Ilex mucronata (Swamp Holly)

Plant Info
Also known as: Catberry, Mountain Holly
Genus:Ilex
Family:Aquifoliaceae (Holly)
Life cycle:perennial woody
Origin:native
Habitat:part shade, sun; wet peaty or sandy soil; bogs, swamps, wet woods, thickets, swales, shores
Bloom season:May - June
Plant height:3 to 15 feet
Wetland Indicator Status:GP: none MW: OBL NCNE: OBL
MN county distribution (click map to enlarge):Minnesota county distribution map
National distribution (click map to enlarge):National distribution map

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Detailed Information

Flower: Flower shape: 4-petals Flower shape: 5-petals

[photo of male flowers] Male and female flowers are usually borne on separate plants (dioecious), occasionally a plant will produce perfect flowers (both male and female parts). All flowers are about ¼ inch across with 4 or 5 pale yellow, narrow, ribbon-like petals. Male flowers have yellow-tipped stamens alternating with the petals.

[photo of female flowers] Female flowers have shorter sterile stamens alternating with the petals and a prominent green ovary capped with a yellowish green stigma in the center. Flowers are single in leaf axils along this year's new branchlets, on slender, hairless stalks up to 1 inch long and emerge with the leaves in spring.

Leaves and stems: Leaf attachment: alternate Leaf attachment: whorl Leaf type: simple

[photo of leaves] Leaves are simple, alternate though may be crowded and appear whorled at branchlet tips, 1 to 2 inches long, up to 1 inch wide, somewhat variable in shape, oblong-elliptic to obovate (widest near the tip), rounded to pointed at the tip often with an abrupt minute point (mucronate), rounded to tapering at the base, on a hairless, green to purplish stalk up to ½ inch long. Edges are toothless except for a few minute teeth at the tip end; surfaces are hairless. New twigs are hairless, purplish brown to reddish with scattered white lenticels (pores), developing flaky gray bark second year.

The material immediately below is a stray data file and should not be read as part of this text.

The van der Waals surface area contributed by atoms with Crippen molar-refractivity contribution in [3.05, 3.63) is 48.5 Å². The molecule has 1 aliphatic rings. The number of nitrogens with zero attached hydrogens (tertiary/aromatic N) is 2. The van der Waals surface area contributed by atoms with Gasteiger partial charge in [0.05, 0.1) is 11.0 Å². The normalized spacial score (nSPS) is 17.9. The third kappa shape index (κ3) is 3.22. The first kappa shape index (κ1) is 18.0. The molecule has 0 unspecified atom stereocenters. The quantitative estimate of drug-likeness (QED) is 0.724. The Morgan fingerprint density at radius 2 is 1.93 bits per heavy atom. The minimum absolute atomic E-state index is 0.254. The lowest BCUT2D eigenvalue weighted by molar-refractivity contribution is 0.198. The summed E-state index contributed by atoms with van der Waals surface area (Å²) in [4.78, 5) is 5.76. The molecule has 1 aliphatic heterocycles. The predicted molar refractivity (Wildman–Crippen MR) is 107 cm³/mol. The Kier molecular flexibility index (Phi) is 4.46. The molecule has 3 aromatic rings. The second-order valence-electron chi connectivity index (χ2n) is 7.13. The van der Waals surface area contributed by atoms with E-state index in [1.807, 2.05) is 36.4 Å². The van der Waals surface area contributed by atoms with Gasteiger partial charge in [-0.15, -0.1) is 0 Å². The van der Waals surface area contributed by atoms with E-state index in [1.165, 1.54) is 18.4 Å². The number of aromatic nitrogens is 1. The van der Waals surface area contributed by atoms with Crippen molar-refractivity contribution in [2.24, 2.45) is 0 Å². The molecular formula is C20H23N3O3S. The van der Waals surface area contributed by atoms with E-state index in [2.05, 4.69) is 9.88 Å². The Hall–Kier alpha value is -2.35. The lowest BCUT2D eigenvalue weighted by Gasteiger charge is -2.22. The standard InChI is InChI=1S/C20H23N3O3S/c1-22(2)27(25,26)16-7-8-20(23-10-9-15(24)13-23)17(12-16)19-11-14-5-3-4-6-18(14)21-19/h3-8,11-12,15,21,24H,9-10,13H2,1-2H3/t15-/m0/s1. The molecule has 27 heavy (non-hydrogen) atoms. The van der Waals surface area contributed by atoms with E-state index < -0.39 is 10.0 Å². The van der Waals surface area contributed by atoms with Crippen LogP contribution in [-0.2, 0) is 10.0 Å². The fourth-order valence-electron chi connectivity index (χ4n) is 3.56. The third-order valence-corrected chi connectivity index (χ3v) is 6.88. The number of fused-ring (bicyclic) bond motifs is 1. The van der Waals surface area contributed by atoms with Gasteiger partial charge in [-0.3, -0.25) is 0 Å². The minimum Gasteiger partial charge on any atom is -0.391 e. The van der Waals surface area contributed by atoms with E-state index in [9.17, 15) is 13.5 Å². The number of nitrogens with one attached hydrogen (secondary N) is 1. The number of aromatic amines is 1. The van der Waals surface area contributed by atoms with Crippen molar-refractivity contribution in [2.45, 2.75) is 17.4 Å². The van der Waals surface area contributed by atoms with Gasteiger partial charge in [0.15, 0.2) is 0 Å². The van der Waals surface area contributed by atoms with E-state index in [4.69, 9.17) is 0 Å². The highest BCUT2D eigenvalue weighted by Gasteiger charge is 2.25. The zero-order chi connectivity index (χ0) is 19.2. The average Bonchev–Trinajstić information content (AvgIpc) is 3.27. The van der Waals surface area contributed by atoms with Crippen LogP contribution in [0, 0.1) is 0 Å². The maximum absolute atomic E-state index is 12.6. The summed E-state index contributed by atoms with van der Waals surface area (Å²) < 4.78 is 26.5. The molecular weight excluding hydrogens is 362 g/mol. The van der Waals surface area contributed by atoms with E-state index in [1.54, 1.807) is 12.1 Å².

[photo of older bark] Older bark is thin, gray, smooth to rough with warty horizontal lenticels. Stems are erect, multiple from the base, the larger stems up to 2 inches diameter, and may form thickets from root suckers.

Fruit: Fruit type: berry/drupe

[photo of fruit] Fruit is a bright red, round berry, ¼ to 1/3 inch diameter, containing a few nutlets, and persists through winter.

Notes:

Swamp Holly, also known as Nemopanthus mucronatus, is an uncommon shrub of wet places and reaches the western fringe of its range in Minnesota. We encountered a few isolated plants in a bog at Boot Lake SNA and had to navigate through an obstacle course of knee-deep trenches and Poison Sumac to reach it (hope you appreciate that!). It is fairly easy to recognize when flowering or fruiting, with long-stalked bright red fruits or pale flowers with ribbon-like petals, single in the leaf axils. When flowers and fruits are absent, the leaves may help distinguish it: 1 to 2 inches long, hairless, toothless or with a few teeth at the tip, often with a minute point at the apex, and the leaf stalk usually purplish. The related Winterberry (Ilex verticillata) has larger, toothed leaves with hairy leaf stalks and small clusters of short-stalked flowers and fruits.

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More photos

Photos courtesy Peter M. Dziuk taken at Boot Lake SNA, Anoka County. Fruiting Ilex mucronata By R. A. Nonenmacher (Own work), via Wikimedia Commons, used under CC BY-SA 4.0

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